Game-based learning is certainly a part of gamification, but it’s not the only component. Companies that want to include gamification in their eLearning training can still do so without spending thousands of dollars to develop games or apps.
Pros and Cons of Gamification
Of course, any type of gamification still requires some planning and processing to utilize properly. It’s important that businesses determine whether or not the time and effort is worth it to increase engagement. Here are a few pros and cons to including gamification in your employee training.
- Fun – Competition and reward have been shown to raise dopamine levels, creating a sense of happiness and achievement
- Feedback – Gamification provides employees with near instant feedback about their performance and can help employers pinpoint areas where performance is weakest
- Retention – Due to its repetitive (and competitive) nature, gamification has been shown to improve retention rates and soft skill development over time
- Forced fun – If simply “slapped on” to coursework, gamification may still retain an element of “forced fun” that may harm engagement and retention (true gamification must be voluntary)
- Frustration – If rewards or achievements are hard to attain (or alternatively, too easy) learners may become bored or frustrated with the process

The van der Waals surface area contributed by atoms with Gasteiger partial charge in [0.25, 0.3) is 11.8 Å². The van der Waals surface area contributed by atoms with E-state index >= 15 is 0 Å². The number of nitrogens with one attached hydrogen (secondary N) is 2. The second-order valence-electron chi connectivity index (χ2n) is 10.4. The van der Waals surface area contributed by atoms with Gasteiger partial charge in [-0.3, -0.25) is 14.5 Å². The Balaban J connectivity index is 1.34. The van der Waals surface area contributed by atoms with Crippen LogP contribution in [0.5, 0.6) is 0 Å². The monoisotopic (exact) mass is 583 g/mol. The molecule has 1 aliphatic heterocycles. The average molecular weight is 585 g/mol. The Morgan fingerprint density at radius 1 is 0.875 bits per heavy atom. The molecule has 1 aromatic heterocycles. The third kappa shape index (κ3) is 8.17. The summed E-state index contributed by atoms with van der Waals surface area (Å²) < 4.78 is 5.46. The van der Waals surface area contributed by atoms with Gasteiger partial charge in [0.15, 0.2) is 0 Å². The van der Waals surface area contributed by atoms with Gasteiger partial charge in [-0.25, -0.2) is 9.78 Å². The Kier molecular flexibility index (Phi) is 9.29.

- Suitability – Not all coursework is easily adaptable to gamification, and it can lead to disengagement if not implemented in the right context
While gamification is effective for improving retention and engagement in many situations, that doesn’t mean it’s perfect for every environment or every training course. Gamification elements need to be well thought out, appropriate to the context of the materials, appropriate to the learner’s needs, and easily implemented.
If in doubt about whether or not to add gamification, consider asking the following questions:
- Will gamification elements be enough or is a game-based learning application a better solution?
- What type of rewards could we offer and how likely are those rewards to motivate our employees?
- How do our learners feel about gamification? Will it add to the workload or will it be a fun element to mandatory materials?
- What outcomes do we hope to achieve by adding gamification?
- Who will implement the gamification elements and what are the associated costs?
If you find that gamification is all around more of a benefit to your company, consider implementing a few gamification elements to current coursework and see how it goes over. If successful, you can move forward into further implementation or consider developing a game-based app to further engagement.
How to Use Gamification